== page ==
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Crime Beat

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Crime Beat: Politics and cyberspace – the new thriller zone

Last week Gunter Blank, the Sonntagzeitung’s crime fiction reviewer, lamented the paucity of good crime fiction and gave a list of his top thirteen. However, he did think that the political thriller – and especially the cyber-thriller had good futures. Here are his thoughts:

I stand by the thesis that political thrillers in the Eric Ambler tradition can make enlightening reads.

I would distinguish two different currents in contemporary political thrillers:

Firstly, the more traditional political-thriller which, after the end of the Cold War and, particularly after 9/11, started focussing on the Arab/terrorist threat. Especially worth mentioning here are Patrick Robinson, Michael Lawson, Robert Littell, a guy from Finland named Ilka Remes, and Richard Clarke. They’ve all produced exiting and insightful novels on the new world order, although most of them lean a little bit too strongly towards conservatism.

Nevertheless, they’re intelligent guys and some of them have worked within the secret services and are willing to share their knowledge – or some of it – in order to make an extra buck. The only problem is that none of them can write. They all went into the Michael Crichton school of short chapters and even shorter sentences which allow for action and political schemes, but fall short when it comes to psychological or deeper, let’s say, philosophical insight.

Since John Le Carre there has been no thriller writer, I reckon, who can sit at the same literary table as Ambler, Graham Greene, Len Deighton, Brian Freemantle and of JLC himself.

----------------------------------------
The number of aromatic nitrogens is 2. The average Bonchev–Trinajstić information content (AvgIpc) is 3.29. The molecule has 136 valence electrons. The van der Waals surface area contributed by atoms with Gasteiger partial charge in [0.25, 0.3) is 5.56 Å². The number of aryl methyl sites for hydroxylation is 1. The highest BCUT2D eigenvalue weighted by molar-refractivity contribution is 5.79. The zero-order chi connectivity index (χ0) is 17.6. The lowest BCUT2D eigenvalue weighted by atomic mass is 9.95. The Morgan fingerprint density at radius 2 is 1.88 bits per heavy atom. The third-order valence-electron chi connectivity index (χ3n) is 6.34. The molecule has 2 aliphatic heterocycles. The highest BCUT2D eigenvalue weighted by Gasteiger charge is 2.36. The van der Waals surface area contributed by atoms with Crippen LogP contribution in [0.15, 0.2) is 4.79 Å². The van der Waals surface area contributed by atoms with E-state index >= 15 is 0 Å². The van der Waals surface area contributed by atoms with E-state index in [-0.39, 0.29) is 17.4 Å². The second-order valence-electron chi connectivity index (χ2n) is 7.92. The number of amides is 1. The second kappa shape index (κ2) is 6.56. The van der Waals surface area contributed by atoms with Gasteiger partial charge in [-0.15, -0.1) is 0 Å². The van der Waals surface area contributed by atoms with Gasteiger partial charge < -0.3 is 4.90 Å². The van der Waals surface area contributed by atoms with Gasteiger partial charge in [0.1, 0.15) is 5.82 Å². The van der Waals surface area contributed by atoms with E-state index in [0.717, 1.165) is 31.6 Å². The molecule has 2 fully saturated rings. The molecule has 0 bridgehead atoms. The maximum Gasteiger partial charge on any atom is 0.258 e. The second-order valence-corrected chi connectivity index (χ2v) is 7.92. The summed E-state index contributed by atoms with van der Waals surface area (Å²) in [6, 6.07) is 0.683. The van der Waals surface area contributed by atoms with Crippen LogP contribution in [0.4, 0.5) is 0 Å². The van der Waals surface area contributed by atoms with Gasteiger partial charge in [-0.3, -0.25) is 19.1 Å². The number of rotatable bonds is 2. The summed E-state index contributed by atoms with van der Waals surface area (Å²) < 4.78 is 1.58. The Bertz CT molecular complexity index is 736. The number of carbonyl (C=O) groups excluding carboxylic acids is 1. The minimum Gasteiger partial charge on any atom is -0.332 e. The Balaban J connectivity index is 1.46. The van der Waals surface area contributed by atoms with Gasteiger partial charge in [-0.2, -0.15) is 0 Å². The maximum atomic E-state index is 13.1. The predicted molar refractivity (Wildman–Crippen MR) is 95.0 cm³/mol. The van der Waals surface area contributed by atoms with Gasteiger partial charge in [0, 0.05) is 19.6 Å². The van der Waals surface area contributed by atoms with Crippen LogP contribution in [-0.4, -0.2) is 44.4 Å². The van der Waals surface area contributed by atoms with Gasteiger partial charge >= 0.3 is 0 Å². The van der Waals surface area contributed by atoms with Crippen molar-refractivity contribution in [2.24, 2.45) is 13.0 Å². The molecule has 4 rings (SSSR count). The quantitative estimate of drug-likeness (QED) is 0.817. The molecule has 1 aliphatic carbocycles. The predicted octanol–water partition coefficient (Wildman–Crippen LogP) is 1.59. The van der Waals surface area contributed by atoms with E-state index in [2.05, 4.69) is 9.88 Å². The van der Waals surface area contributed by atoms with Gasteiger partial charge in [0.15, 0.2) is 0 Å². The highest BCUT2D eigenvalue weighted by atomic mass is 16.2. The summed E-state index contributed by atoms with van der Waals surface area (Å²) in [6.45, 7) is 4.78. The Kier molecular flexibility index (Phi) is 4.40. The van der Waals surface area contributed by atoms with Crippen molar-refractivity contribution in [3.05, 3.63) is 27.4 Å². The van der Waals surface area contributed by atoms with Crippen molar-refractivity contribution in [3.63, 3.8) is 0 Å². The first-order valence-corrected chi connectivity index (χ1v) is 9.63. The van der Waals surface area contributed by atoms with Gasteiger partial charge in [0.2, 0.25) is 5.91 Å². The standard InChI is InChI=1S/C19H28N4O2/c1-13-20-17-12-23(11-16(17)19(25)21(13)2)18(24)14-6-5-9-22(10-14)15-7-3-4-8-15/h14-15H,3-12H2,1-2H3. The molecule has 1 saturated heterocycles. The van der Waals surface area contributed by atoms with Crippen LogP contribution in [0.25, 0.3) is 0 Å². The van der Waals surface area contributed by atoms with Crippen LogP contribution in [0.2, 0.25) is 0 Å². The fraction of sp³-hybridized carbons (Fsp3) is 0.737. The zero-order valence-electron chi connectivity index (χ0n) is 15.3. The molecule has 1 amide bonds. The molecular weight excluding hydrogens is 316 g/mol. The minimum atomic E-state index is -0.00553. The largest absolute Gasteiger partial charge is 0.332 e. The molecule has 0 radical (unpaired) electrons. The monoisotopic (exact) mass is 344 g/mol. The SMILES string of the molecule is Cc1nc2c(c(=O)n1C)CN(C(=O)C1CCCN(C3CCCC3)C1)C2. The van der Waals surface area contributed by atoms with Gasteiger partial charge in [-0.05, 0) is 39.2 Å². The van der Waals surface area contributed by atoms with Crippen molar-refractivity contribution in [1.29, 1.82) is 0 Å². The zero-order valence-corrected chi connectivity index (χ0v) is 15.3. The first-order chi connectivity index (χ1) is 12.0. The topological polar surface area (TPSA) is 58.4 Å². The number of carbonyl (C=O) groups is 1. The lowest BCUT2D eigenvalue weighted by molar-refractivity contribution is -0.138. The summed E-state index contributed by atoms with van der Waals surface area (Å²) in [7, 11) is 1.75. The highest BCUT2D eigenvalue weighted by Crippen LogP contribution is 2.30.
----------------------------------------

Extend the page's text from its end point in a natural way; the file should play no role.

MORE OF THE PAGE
My strong belief is, that if Ambler were writing today he might not focus on Arab terrorism but on the Chinese takeover of Africa, industrial espionage in the computer age, the merging of state and big corporations, the world battle about raw materials, the rising conflict between the east and the old west.

So you aspiring young hacks out there – do a few years in the secret service, learn something about the world, fine tune your writing skills and there’s literally a whole world there to conquer and plenty of bucks to come with movie options.

Your host here, Mike Nicol, might even tell you a secret or two about writing a good thriller with a political background.

Secondly, the more recent and probably even more interesting and versatile subgenre is the cyber-thriller.

Founded by William Gibson and Bruce Sterling, the young genre soon found it’s Leonardo in Neal Stephenson, a math and computer genius who a decade ago delivered the blueprint of the genre: Cryptonomicon. Pretty soon he decided to write scientific historic novels about the genesis of algorithms and stuff but his torch was kept ablazing by guys like John Twelvehawks, Daniel Suarez, Cory Doctorow, Nick Laird.

All these guy have incredible knowledge about computers, the net and enough imagination to point out the dangers that lie only one mouse click away behind the calm surface of your screen.

For beginners, I recommend Suarez’s Daemon and Freedom – two novels that should make you erase your Facebook account immediately. Leave alone Google, the new Behemoth.

 

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